Over the past long weekend I indulged in an old passion. I watched, on and off, for hours the 2017 Barrett-Jackson Collector Car Auction in Scottsdale, AZ. Yes, I like cars. And there were about 1700 cars auctioned off this last weekend. (This is the largest of these affairs but not the sole auction sponsored by this company and there are quite a few other companies doing this.)
These cars were all over the map as to kind: race cars, classic cars, novelty cars, muscle cars, vintage cars, you name it. Some were newer, others older. Some were restored, others were “survivors.” I was astonished at the prices, but these cars are not something one needs but are something one wants. There were not many “daily drivers” changing hands this past weekend.
I looked online to see if there were any statistics associated with past auctions and … yes! A recent comparable year was 2015 in which 1617 cars were sold for a whopping 132 million dollars. (I don’t know whether that total include the auction fees, which were 10% added on top of whatever was bid.) Dividing those two numbers results in the average sale in 2015 being just under $82,000 dollars. Since I have never paid as much as $20,000 for a car, this appears to me a display of a great deal of extravagance.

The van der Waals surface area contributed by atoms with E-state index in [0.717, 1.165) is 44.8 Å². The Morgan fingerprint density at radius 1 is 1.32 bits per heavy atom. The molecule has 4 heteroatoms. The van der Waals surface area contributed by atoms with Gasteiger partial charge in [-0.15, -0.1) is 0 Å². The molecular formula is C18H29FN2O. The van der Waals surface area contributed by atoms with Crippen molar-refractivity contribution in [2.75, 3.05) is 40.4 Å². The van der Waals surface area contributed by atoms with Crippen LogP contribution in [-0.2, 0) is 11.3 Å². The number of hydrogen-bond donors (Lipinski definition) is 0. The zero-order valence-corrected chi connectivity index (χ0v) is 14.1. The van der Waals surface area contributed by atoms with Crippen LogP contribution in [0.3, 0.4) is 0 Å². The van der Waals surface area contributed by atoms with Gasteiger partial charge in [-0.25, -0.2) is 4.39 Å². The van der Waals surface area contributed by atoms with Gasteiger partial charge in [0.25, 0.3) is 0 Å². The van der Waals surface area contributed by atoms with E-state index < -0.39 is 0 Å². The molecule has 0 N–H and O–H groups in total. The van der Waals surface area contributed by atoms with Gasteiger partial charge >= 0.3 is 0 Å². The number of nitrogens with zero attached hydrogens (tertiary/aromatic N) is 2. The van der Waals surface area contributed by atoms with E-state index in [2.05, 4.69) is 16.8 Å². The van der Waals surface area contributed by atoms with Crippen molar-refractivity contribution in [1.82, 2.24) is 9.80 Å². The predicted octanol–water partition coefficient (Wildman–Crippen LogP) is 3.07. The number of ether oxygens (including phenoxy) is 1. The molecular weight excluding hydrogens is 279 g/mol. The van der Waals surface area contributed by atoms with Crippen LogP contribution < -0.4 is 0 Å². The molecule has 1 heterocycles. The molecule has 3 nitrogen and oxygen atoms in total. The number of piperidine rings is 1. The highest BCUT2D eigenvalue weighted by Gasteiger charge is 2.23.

I was, therefore, attracted to the people signing the paperwork for these purchases. Who were they? They were older. No surprise there. And they were men. Again, no surprise there. But they were almost exclusively all white men. The auction starts with cars estimated at lesser value, reaches a crescendo on Friday and Saturday and tapers off on Sunday. The buyers of these lesser value cars were almost universally older white men. Much silver hair on display. When the prices got up well over six figures, the buyers became younger: middle-aged, I’d say.
Now I didn’t watch all of the coverage as there were hours and hours and hours broadcast, on two different networks (Discovery and Velocity), but I saw several hundred of those cars rolled across the block. And I saw one person of color buying. One.
I can imagine what this appears like to a viewer who is Black or Hispanic as one or another nonessential bauble gets sucked up by old white guys who have six figures of room in their checkbooks this month. Some of them seemed to have even more than that as they bought several cars, so maybe they had seven figures of slack in their check books.
Even though I live from paycheck to paycheck as apparently most Americans do now, I do not begrudge the rich their money, if they came into it in a fair and equitable way. As a member of a minority which had been economically exploited over decades if not centuries, I might just want to puke at the display of ostentatious wealth.